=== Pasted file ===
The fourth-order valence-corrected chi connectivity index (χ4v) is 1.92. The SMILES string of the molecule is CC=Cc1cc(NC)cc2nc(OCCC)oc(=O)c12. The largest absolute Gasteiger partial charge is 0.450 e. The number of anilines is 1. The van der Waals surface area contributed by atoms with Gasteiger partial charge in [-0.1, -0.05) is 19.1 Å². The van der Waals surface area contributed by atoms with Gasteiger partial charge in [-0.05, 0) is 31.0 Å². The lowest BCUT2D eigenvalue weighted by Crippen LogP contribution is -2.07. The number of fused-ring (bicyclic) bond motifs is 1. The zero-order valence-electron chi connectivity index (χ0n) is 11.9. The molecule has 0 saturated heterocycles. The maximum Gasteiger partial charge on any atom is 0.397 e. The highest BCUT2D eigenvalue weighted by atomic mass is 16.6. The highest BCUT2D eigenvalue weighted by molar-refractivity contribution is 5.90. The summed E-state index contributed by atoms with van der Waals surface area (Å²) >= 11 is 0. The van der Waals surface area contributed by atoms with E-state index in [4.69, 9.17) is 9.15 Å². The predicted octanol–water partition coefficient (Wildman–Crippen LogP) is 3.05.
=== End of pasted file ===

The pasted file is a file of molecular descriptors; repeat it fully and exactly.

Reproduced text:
The fourth-order valence-corrected chi connectivity index (χ4v) is 1.92. The SMILES string of the molecule is CC=Cc1cc(NC)cc2nc(OCCC)oc(=O)c12. The largest absolute Gasteiger partial charge is 0.450 e. The number of anilines is 1. The van der Waals surface area contributed by atoms with Gasteiger partial charge in [-0.1, -0.05) is 19.1 Å². The van der Waals surface area contributed by atoms with Gasteiger partial charge in [-0.05, 0) is 31.0 Å². The lowest BCUT2D eigenvalue weighted by Crippen LogP contribution is -2.07. The number of fused-ring (bicyclic) bond motifs is 1. The zero-order valence-electron chi connectivity index (χ0n) is 11.9. The molecule has 0 saturated heterocycles. The maximum Gasteiger partial charge on any atom is 0.397 e. The highest BCUT2D eigenvalue weighted by atomic mass is 16.6. The highest BCUT2D eigenvalue weighted by molar-refractivity contribution is 5.90. The summed E-state index contributed by atoms with van der Waals surface area (Å²) >= 11 is 0. The van der Waals surface area contributed by atoms with E-state index in [4.69, 9.17) is 9.15 Å². The predicted octanol–water partition coefficient (Wildman–Crippen LogP) is 3.05.